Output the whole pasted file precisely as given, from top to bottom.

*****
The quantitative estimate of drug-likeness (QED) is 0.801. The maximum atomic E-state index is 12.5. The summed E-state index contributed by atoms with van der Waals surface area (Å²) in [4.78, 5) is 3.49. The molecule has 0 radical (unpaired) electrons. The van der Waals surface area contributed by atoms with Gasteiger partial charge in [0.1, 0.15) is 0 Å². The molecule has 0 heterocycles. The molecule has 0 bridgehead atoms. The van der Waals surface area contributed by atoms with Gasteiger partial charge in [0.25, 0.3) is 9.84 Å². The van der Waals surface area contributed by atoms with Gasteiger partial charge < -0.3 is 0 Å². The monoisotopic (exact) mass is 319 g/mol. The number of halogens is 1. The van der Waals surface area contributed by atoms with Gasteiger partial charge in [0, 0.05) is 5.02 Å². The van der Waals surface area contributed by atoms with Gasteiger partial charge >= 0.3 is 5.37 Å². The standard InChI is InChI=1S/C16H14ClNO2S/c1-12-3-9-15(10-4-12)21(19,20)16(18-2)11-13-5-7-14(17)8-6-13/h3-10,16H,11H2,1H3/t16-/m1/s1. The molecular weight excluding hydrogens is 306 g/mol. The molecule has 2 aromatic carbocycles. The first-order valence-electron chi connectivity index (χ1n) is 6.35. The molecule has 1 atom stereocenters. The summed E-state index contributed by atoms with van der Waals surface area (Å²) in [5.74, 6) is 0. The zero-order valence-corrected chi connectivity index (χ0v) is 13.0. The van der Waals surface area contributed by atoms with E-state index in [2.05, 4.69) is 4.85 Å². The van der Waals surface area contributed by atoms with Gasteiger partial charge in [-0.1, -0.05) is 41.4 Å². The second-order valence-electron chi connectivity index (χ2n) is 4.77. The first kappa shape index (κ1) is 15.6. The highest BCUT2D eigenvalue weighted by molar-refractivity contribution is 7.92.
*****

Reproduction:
The quantitative estimate of drug-likeness (QED) is 0.801. The maximum atomic E-state index is 12.5. The summed E-state index contributed by atoms with van der Waals surface area (Å²) in [4.78, 5) is 3.49. The molecule has 0 radical (unpaired) electrons. The van der Waals surface area contributed by atoms with Gasteiger partial charge in [0.1, 0.15) is 0 Å². The molecule has 0 heterocycles. The molecule has 0 bridgehead atoms. The van der Waals surface area contributed by atoms with Gasteiger partial charge in [0.25, 0.3) is 9.84 Å². The van der Waals surface area contributed by atoms with Gasteiger partial charge < -0.3 is 0 Å². The monoisotopic (exact) mass is 319 g/mol. The number of halogens is 1. The van der Waals surface area contributed by atoms with Gasteiger partial charge in [0, 0.05) is 5.02 Å². The van der Waals surface area contributed by atoms with Gasteiger partial charge >= 0.3 is 5.37 Å². The standard InChI is InChI=1S/C16H14ClNO2S/c1-12-3-9-15(10-4-12)21(19,20)16(18-2)11-13-5-7-14(17)8-6-13/h3-10,16H,11H2,1H3/t16-/m1/s1. The molecular weight excluding hydrogens is 306 g/mol. The molecule has 2 aromatic carbocycles. The first-order valence-electron chi connectivity index (χ1n) is 6.35. The molecule has 1 atom stereocenters. The summed E-state index contributed by atoms with van der Waals surface area (Å²) in [5.74, 6) is 0. The zero-order valence-corrected chi connectivity index (χ0v) is 13.0. The van der Waals surface area contributed by atoms with E-state index in [2.05, 4.69) is 4.85 Å². The van der Waals surface area contributed by atoms with Gasteiger partial charge in [-0.1, -0.05) is 41.4 Å². The second-order valence-electron chi connectivity index (χ2n) is 4.77. The first kappa shape index (κ1) is 15.6. The highest BCUT2D eigenvalue weighted by molar-refractivity contribution is 7.92.